FAQ

What will happen if I don’t have a Last Will and Testament?

What will happen if I don’t have a Durable Financial Power of Attorney?

What will happen if I don’t have an Advance Directive?

Why would I or my parents need an elder law attorney?

What is a living trust?

When is a nursing home the right choice?

How do I choose the right nursing home in Maryland?


What will happen if I don’t have a Last Will and Testament?

With respect to assets you own at death, if you don’t make decisions about your property, Maryland law will control what happens to it. There is chance that what Maryland law will do with your property is exactly what you would have done if you had made the decisions, but there is a better chance that you and Maryland would not make the same decisions. If you die without a will, you’ll become what’s called intestate. This means that your estate will be settled based on the laws of your state that outline who inherits what. Probate is the legal process of transferring the property of a deceased person to the rightful heirs. Since no executor was named, a judge appoints an administrator to serve in that capacity.


What will happen if I don’t have a Durable Financial Power of Attorney?

If you become incapacitated and are unable to make decisions for yourself, then there may be a need for a guardianship proceeding in order to appoint a guardian (who may not even be a family member) for you or your property in order to make decisions. Choosing a person to act as your health care agent is important. Even if you have other legal documents regarding your care, not all situations can be anticipated and some situations will require someone to make a judgment about your likely care wishes. When you need helping making decisions regarding your power of attorney, Hammond and Associates can help.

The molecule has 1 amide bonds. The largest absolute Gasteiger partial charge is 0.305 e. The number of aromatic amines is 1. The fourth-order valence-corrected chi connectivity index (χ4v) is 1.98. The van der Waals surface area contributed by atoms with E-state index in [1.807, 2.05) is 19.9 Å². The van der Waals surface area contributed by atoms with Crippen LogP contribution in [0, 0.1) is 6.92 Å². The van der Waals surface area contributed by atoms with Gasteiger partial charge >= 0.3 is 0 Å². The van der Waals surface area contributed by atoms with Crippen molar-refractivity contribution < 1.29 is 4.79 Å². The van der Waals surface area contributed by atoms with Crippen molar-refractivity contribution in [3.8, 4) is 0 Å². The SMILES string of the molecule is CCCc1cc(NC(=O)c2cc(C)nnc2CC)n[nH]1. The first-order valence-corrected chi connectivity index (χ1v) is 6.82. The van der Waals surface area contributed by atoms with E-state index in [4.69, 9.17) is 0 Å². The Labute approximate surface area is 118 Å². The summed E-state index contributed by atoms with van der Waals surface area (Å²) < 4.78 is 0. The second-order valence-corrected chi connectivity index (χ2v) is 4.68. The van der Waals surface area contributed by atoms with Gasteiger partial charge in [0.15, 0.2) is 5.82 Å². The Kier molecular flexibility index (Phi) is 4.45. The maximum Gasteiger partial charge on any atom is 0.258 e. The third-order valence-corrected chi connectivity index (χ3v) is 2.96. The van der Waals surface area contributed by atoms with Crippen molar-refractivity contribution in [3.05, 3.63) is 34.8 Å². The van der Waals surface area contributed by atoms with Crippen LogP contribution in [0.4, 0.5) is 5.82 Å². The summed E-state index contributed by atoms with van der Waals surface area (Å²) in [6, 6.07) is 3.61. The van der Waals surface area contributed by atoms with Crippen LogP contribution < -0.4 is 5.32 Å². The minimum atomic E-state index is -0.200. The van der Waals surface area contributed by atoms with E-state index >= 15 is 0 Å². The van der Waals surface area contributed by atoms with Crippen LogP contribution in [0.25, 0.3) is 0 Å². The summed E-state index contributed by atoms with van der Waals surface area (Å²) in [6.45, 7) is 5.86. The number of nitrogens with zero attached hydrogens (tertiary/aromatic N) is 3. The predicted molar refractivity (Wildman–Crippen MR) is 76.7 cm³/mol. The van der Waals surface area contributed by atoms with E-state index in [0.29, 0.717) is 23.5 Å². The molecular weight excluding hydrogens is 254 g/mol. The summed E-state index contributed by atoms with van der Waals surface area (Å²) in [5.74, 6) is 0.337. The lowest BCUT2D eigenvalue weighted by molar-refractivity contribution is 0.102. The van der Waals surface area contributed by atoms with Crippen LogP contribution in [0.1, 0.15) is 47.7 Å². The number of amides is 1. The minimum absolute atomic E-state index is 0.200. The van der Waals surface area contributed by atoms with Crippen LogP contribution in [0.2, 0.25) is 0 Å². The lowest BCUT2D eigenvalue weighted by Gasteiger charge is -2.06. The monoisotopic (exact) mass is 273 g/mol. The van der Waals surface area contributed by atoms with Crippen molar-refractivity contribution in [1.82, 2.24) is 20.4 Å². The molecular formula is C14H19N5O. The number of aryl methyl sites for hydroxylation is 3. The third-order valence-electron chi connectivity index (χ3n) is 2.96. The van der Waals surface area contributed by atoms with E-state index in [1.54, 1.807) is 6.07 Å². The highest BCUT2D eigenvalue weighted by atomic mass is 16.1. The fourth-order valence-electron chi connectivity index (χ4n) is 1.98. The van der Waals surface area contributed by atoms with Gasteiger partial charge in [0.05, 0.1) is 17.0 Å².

What will happen if I don’t have an Advance Directive?

While it’s not required to have an advance directive in place, it’s beneficial to start planning for unexpected situations before they occur. With respect to medical decisions, if you are incapacitated and unable to make decisions for yourself, Maryland Law (Health General §5-605) provides a list of people in order of priority who can be your surrogate decision maker. Of course unless you have had health care related discussions with that person, that person will be making health care decisions for you without the kind of guidance that you would likely have provided in an Advance Directive. In addition disputes may arise if there is disagreement between two or more individuals who have the same priority. If no one on Maryland’s list of surrogates is available and willing to serve, then a relative or close friend may be able to serve as surrogate. Finally if no one is able to act as surrogate, there may be a need for a guardianship proceeding so that a judge could appoint a guardian to make health care decisions. A guardian appointed by a court would not necessarily be someone that you know.


Why would I or my parents need an elder law attorney?

Our expertise in elder law focuses on protecting the quality of life, financial security, and independence of older citizens. There are important and overpowering issues to tackle. Unfortunately, if ignored, these matters are left to others, sometimes strangers. The people who love you are stuck with all the consequences and you become uncomfortably aware that you may not receive the care and lifestyle you deserve. By planning ahead, you can get the medical care you want, avoid unnecessary suffering and relieve caregivers of decision-making burdens during moments of crisis or grief.


What is a living trust?